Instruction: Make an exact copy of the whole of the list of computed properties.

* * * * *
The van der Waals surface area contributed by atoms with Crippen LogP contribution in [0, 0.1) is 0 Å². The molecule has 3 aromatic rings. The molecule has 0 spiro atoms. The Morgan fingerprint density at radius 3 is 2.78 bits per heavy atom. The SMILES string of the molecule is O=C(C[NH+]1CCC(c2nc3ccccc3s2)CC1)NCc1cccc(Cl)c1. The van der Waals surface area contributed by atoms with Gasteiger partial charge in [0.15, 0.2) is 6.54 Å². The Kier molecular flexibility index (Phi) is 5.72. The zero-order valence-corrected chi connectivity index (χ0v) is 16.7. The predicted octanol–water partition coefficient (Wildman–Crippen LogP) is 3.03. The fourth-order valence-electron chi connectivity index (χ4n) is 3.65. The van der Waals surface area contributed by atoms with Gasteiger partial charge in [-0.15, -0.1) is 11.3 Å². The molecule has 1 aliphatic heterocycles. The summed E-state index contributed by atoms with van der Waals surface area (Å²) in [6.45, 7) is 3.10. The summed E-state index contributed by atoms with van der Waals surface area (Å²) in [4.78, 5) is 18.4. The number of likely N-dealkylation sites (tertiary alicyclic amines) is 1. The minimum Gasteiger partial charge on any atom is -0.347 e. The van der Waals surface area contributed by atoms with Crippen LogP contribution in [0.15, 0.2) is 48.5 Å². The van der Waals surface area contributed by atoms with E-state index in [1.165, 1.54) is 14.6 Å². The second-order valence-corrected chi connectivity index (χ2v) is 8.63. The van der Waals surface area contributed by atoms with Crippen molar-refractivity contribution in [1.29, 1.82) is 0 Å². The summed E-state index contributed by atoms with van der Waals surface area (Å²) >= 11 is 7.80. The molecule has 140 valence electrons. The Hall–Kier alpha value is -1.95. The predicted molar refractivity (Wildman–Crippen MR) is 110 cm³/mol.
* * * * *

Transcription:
The van der Waals surface area contributed by atoms with Crippen LogP contribution in [0, 0.1) is 0 Å². The molecule has 3 aromatic rings. The molecule has 0 spiro atoms. The Morgan fingerprint density at radius 3 is 2.78 bits per heavy atom. The SMILES string of the molecule is O=C(C[NH+]1CCC(c2nc3ccccc3s2)CC1)NCc1cccc(Cl)c1. The van der Waals surface area contributed by atoms with Gasteiger partial charge in [0.15, 0.2) is 6.54 Å². The Kier molecular flexibility index (Phi) is 5.72. The zero-order valence-corrected chi connectivity index (χ0v) is 16.7. The predicted octanol–water partition coefficient (Wildman–Crippen LogP) is 3.03. The fourth-order valence-electron chi connectivity index (χ4n) is 3.65. The van der Waals surface area contributed by atoms with Gasteiger partial charge in [-0.15, -0.1) is 11.3 Å². The molecule has 1 aliphatic heterocycles. The summed E-state index contributed by atoms with van der Waals surface area (Å²) in [6.45, 7) is 3.10. The summed E-state index contributed by atoms with van der Waals surface area (Å²) in [4.78, 5) is 18.4. The number of likely N-dealkylation sites (tertiary alicyclic amines) is 1. The minimum Gasteiger partial charge on any atom is -0.347 e. The van der Waals surface area contributed by atoms with Crippen LogP contribution in [0.15, 0.2) is 48.5 Å². The van der Waals surface area contributed by atoms with E-state index in [1.165, 1.54) is 14.6 Å². The second-order valence-corrected chi connectivity index (χ2v) is 8.63. The van der Waals surface area contributed by atoms with Crippen molar-refractivity contribution in [1.29, 1.82) is 0 Å². The summed E-state index contributed by atoms with van der Waals surface area (Å²) >= 11 is 7.80. The molecule has 140 valence electrons. The Hall–Kier alpha value is -1.95. The predicted molar refractivity (Wildman–Crippen MR) is 110 cm³/mol.